After the diagnosis of Crohn’s disease, most people I knew expected me to give up the life I once had for a life of the unknown. If I gave up the things I loved, it would “be okay” or “people would understand”. I couldn’t do that because I didn’t know how and I was resilient to change. I wanted my life and I fought for it. I played the one sport I loved, volleyball. I traded basketball for bowling. I traded track for drama club, which was way better and I was much more passionate about. Without Crohn’s disease, I think I would have missed out on some things I found a passion for because of my disease.
My senior year of high school, I shared with my entire class that I had Crohn’s disease while reading my a college essay we had to write as a requirement for English Class. When writing it, I felt so confident in sharing with strangers my fight as a person and my personal journey. But it was very emotional to share with people who I grew up with. I shared myself in a vulnerable way. My teacher told me I took a risk in talking about chronic illness in a college essay but I played it well. I shared my struggles on the volleyball team, getting sick and losing my starting position. Also, not having enough strength but fighting through practice. (My coach wrote all of the seniors a letter at the end of the letter and she wrote to me that she learned more from me than she’s thinks she taught me, in that while feeling sick I still competed with peers and never complained and always encouraged my teammates.) In the essay, I also shared how I hid my pain. Even my closest friends had no idea. I would dig my fingers into my palm or cross my fingers really hard. Weird I know, but if I caused pain somewhere else in the body I could decrease my attention to my gut. I could also keep my hands out of sight. I still do this sometimes. Now, my friends look at my body language for signs of pain.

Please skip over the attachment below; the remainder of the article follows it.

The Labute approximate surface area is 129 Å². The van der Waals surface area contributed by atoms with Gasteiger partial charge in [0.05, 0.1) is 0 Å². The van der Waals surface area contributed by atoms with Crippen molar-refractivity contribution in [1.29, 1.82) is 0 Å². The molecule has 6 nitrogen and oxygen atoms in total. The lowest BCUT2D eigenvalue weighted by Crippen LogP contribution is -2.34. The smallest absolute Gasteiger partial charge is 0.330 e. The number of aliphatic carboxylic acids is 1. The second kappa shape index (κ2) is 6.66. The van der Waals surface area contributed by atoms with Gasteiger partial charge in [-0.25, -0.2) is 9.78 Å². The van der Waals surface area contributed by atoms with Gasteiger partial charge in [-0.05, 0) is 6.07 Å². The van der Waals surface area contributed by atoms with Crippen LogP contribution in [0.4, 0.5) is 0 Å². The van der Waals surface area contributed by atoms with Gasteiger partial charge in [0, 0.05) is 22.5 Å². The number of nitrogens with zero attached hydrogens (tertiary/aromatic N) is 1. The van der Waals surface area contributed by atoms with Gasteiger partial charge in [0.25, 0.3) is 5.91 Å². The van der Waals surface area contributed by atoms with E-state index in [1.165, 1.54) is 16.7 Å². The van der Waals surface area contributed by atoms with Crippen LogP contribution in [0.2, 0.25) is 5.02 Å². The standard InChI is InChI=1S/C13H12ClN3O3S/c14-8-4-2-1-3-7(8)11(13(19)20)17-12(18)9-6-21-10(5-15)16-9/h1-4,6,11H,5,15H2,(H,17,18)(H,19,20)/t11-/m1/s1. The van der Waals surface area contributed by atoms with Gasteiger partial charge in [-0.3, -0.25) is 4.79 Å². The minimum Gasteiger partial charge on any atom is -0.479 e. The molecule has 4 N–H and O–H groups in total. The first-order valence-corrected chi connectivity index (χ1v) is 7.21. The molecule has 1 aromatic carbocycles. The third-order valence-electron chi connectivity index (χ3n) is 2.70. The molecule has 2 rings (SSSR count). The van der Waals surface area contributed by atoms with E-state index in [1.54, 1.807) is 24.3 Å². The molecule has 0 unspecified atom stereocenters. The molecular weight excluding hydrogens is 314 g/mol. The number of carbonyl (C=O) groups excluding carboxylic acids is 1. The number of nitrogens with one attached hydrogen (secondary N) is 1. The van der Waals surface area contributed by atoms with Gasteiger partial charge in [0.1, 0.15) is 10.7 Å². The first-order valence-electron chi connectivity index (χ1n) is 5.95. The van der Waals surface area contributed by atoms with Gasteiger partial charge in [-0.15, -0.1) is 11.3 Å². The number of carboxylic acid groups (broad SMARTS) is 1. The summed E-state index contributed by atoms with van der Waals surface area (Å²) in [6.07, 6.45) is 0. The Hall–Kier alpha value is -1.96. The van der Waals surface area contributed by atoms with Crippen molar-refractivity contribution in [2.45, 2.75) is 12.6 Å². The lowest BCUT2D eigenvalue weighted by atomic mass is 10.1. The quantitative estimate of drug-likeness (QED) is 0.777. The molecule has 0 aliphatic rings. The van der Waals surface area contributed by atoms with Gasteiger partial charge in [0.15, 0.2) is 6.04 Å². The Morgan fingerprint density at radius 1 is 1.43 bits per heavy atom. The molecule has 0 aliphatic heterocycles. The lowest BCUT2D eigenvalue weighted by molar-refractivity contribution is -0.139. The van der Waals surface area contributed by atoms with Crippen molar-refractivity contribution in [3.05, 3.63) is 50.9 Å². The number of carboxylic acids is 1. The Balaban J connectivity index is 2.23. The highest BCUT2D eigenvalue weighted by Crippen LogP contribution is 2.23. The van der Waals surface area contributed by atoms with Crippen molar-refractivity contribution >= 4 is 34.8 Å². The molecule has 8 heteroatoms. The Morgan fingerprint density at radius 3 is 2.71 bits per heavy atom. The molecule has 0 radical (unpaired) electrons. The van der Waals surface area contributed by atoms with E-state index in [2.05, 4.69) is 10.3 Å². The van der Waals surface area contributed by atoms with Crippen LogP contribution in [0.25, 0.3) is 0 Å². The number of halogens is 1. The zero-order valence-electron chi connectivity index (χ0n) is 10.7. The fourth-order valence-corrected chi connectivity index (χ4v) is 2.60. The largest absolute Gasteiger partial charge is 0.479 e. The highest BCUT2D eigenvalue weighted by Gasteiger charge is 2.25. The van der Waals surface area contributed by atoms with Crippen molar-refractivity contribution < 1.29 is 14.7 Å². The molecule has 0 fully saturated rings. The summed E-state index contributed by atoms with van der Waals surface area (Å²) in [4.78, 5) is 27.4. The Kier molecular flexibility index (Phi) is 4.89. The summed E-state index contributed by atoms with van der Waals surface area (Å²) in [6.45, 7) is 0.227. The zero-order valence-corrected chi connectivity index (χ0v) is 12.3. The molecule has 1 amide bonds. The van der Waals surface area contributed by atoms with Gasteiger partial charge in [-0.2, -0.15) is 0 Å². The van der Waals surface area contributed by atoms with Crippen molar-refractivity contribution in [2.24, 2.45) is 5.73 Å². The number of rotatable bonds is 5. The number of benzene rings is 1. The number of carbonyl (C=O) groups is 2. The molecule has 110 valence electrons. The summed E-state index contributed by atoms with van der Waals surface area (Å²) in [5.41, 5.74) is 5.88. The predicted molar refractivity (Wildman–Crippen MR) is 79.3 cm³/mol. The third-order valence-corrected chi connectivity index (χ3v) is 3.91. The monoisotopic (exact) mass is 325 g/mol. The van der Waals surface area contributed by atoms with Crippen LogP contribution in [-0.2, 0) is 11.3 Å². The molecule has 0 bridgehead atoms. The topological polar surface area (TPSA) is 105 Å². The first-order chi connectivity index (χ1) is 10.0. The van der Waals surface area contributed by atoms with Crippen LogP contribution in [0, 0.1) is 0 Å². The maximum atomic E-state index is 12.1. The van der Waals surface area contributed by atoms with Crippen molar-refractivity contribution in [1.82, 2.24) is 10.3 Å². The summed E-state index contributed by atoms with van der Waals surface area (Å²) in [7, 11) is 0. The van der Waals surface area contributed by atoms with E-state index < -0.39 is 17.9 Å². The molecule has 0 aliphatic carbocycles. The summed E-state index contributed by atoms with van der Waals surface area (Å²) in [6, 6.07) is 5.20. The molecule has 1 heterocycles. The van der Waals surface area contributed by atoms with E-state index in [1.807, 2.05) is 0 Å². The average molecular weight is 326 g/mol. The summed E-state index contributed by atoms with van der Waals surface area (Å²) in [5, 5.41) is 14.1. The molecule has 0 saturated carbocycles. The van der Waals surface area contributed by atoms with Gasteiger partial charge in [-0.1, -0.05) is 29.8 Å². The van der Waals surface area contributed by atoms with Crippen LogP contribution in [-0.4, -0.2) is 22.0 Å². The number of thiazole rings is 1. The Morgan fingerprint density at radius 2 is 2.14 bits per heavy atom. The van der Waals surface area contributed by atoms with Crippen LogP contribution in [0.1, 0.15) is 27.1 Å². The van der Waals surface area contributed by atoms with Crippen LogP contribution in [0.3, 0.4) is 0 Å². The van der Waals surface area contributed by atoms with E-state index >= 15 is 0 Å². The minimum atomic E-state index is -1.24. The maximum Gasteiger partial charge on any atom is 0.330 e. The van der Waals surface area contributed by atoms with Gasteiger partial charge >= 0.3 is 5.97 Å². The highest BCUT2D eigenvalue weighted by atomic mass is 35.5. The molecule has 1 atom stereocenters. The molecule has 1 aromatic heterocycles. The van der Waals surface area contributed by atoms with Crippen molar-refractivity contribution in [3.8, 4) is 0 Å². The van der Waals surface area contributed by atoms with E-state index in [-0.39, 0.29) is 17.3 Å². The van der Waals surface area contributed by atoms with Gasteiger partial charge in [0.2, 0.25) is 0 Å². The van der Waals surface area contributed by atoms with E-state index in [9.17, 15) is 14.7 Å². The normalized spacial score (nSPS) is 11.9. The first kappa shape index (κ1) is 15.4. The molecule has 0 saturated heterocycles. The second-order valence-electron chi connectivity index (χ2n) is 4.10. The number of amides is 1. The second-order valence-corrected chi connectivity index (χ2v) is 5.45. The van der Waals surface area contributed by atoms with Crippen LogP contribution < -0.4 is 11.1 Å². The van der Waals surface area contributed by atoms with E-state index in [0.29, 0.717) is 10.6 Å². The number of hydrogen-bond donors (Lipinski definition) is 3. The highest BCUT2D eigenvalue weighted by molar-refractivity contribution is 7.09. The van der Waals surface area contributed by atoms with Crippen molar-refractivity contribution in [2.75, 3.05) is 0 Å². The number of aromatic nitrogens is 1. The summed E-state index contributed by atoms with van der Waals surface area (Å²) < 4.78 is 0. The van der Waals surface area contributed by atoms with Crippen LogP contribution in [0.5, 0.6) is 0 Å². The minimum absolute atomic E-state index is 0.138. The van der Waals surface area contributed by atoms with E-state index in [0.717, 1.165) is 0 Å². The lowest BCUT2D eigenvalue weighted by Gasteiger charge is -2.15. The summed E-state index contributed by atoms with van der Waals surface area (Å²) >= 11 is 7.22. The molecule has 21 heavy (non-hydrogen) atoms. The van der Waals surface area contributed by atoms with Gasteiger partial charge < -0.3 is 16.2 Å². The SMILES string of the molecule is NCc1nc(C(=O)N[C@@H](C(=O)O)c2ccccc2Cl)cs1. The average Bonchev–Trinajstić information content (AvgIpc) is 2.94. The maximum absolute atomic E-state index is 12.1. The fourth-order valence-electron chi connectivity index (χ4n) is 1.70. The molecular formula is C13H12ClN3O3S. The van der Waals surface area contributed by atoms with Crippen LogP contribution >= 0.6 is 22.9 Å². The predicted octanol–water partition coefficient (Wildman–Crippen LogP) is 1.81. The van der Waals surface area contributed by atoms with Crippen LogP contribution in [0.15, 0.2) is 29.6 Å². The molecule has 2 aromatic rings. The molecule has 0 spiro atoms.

At the end of the essay, I state I wouldn’t change my diagnosis. As odd as that sounds, there’s a genetic component and if I don’t have it then my brother would. I don’t wish that on him or anyone for that matter. I am strong enough to handle this. God thinks I am strong enough to fight this disease. Crohn’s does not define me. However, it has molded me into the person I am today.
What I have learned from Crohn’s disease:
1. Advocacy. I learned this from my mom as well. But I have never been a bigger advocate for my health except when I was living on my own 800 miles away from home. The only person that was going to take care of me was ME. If I wanted the doctor to know the entire picture, I had to tell him All my symptoms. If I needed a prescription refill I had to call the Dr. If I didn’t, I was to blame and no one else. And if I wanted to get better, it started with ME accepting help.
2. Depression happens. For the longest time I thought depression would go away. I could fight it. I didn’t need medicine. Until I hit rock bottom. I couldn’t stand myself and my anxiety was through the roof. I cried everyday because I was overwhelmed. I made the decision to ask for medication to help and I haven’t looked back. I like having a clear head and not worrying about everything every second. Yes, bad days happen but not as often.
3. It’s okay to ask for help.
4. Everyone’s fighting a battle of their own. So smile and let the little things go.
5. I appreciate the friends that have been there through the thick of it. I find ways to let them know it even if I can’t see them often.
6. I will always have more fight left in me. And having a support system provides me with more drive to fight.
7. You learn what’s important in life and relationships and cut out the bullshit. “Ain’t nobody got time for dat”
Thanks for reading! 🙂
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